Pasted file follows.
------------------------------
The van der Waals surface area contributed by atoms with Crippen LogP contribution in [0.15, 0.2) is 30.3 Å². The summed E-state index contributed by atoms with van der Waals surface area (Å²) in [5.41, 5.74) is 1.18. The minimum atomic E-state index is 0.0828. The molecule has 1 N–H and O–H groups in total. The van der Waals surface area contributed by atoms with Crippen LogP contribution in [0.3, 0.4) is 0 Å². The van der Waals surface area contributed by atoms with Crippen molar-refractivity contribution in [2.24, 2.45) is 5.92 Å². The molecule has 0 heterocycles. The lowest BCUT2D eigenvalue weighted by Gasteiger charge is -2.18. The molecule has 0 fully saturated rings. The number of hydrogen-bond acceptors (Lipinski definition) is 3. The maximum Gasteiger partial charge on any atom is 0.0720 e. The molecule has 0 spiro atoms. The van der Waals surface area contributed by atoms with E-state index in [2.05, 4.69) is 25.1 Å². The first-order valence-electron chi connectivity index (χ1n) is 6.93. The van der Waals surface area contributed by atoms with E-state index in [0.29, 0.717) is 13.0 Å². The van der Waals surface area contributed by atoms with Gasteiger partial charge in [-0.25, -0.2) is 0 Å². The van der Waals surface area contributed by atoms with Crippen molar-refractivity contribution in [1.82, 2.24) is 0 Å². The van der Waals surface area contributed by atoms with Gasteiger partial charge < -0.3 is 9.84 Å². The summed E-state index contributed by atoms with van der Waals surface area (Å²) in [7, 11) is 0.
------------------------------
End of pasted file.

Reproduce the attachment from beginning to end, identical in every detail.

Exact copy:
The van der Waals surface area contributed by atoms with Crippen LogP contribution in [0.15, 0.2) is 30.3 Å². The summed E-state index contributed by atoms with van der Waals surface area (Å²) in [5.41, 5.74) is 1.18. The minimum atomic E-state index is 0.0828. The molecule has 1 N–H and O–H groups in total. The van der Waals surface area contributed by atoms with Crippen LogP contribution in [0.3, 0.4) is 0 Å². The van der Waals surface area contributed by atoms with Crippen molar-refractivity contribution in [2.24, 2.45) is 5.92 Å². The molecule has 0 heterocycles. The lowest BCUT2D eigenvalue weighted by Gasteiger charge is -2.18. The molecule has 0 fully saturated rings. The number of hydrogen-bond acceptors (Lipinski definition) is 3. The maximum Gasteiger partial charge on any atom is 0.0720 e. The molecule has 0 spiro atoms. The van der Waals surface area contributed by atoms with E-state index in [2.05, 4.69) is 25.1 Å². The first-order valence-electron chi connectivity index (χ1n) is 6.93. The van der Waals surface area contributed by atoms with E-state index in [0.29, 0.717) is 13.0 Å². The van der Waals surface area contributed by atoms with Gasteiger partial charge in [-0.25, -0.2) is 0 Å². The van der Waals surface area contributed by atoms with Crippen molar-refractivity contribution in [1.82, 2.24) is 0 Å². The van der Waals surface area contributed by atoms with Gasteiger partial charge < -0.3 is 9.84 Å². The summed E-state index contributed by atoms with van der Waals surface area (Å²) in [7, 11) is 0.